Some Republicans dismissed the notion that Democratic-leaning Hispanics will become a significant enough force to tip the balance to Clinton.
“Nah,” former Arizona governor Jan Brewer said in an interview. “They don’t get out and vote.’’
To: Thomas Weaver
Chief Civil Deputy County Attorney
From: C.H. Huckelberry
Re: Continued Burdensome Records Requests by Supervisor Ally Miller
Supervisor Ally Miller has renewed her expansive and onerous requests for public records from me and other members of my staff. While her previous July 13, 2016 requests for records were equally expansive, they at least carried the pretense, stated repeatedly by her on various social media accounts, that she was seeking evidence that my office, the other four supervisors and the County Communications Office conspired with the local media to have them write stories about her mishandling of her employee’s attempt to masquerade as a journalist. She also sought proof we subsequently conspired with the media to have them report her apparent four-year effort to illegally cloak the business of her office in secrecy via the use of personal email and encrypted computer files and portable data storage devices.
Supervisor Miler’s records requests of September 22, 2016 are virtually identical to the requests of July 13, but without the pretense. The media have mostly moved on from the Timothy DesJarlais scandal, and her gross violations of State public records laws are being investigated by the Arizona Attorney General’s Office. Yet Supervisor Miller continues her expansive and onerous requests of my office, Chair Bronson’s office and the Communications Office; attempting to discover any mention of the DesJarlais scandal – as well as obtain every email sent or received by any of my staff, the Communications Office, and Chair Bronson and her staff – as well as a host of other electronic communications and internet browser data. Lacking the DesJarlais scandal pretense, one can only conclude the sole purpose of this latest series of requests is harassment.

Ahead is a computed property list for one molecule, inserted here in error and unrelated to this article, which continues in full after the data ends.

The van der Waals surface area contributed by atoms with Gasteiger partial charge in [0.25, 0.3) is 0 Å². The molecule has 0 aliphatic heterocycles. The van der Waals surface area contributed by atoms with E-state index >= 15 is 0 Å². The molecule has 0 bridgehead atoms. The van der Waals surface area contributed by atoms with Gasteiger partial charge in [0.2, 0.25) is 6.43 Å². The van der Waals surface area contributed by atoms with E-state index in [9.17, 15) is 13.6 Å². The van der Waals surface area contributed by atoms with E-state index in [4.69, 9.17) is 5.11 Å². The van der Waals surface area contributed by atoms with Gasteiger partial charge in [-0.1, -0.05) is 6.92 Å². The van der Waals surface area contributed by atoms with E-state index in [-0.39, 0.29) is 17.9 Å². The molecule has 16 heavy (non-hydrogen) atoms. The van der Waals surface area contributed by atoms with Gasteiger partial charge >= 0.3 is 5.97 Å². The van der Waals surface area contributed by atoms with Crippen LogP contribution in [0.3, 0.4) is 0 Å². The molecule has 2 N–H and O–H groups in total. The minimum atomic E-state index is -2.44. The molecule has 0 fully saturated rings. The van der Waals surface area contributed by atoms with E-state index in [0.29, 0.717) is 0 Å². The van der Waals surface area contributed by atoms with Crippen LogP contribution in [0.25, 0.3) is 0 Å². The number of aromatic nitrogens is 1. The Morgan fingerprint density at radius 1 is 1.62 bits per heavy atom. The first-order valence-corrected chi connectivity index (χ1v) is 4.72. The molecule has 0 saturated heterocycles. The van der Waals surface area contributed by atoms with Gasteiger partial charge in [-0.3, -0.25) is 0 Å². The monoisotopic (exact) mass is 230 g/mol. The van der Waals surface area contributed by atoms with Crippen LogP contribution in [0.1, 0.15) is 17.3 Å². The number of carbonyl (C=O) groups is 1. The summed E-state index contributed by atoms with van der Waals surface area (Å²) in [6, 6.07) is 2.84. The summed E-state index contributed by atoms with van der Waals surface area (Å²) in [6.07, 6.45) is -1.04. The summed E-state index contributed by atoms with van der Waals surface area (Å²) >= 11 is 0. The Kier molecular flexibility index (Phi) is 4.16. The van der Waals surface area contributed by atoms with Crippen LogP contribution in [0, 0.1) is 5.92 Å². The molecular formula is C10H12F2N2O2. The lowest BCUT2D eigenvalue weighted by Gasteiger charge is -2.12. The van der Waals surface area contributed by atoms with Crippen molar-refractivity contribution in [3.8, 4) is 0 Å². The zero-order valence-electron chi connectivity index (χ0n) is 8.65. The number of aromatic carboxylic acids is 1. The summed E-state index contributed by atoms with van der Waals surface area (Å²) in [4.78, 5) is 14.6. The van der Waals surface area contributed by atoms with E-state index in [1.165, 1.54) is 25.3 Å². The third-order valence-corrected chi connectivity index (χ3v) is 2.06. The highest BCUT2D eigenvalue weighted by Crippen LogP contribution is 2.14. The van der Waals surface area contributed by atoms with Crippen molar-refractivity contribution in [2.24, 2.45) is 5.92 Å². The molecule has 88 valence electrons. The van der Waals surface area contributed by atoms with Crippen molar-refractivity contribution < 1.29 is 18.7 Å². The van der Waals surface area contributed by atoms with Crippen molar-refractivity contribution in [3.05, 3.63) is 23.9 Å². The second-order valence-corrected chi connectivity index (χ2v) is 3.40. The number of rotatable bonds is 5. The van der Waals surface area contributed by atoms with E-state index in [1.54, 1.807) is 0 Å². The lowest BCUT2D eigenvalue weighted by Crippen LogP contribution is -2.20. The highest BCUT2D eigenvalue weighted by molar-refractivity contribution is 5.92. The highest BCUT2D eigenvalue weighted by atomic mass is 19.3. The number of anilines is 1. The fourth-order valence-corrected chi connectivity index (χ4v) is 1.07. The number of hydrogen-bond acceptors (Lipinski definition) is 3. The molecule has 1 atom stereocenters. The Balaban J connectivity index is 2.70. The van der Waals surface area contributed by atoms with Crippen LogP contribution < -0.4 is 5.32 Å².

Even if Ms. Clinton tapped someone considered more liberal than Mr. Garland, that nominee would deserve a fair hearing. Senators should accept presidential nominees unless they are either truly unqualified or true ideological extremists. The functioning of government depends on speedy and open-minded judicial confirmations. In the past, Mr. McCain, who ran for president in 2008 and recognizes the importance of a sound appointment process, was a voice of restraint on these matters. Now he recklessly encourages Republican voters to expect that GOP senators will refuse any Democratic Supreme Court nominee.
This is a dangerous road. If the Republicans keep the Senate majority next month, acting on such an expectation will establish the precedent that the judicial branch can be staffed only when the president and the Senate are of the same party. If the Democrats take control, GOP intransigence could lead them to quash the filibuster on Supreme Court nominees, which would further politicize the judiciary and poison the process.
Like many Republicans, Mr. McCain hit a professional low when he endorsed Republican presidential nominee Donald Trump this year, an endorsement he retracted only after seeing a video of Mr. Trump boasting about sexually assaulting women. His vow to further politicize the judicial nomination process is another sad marker.
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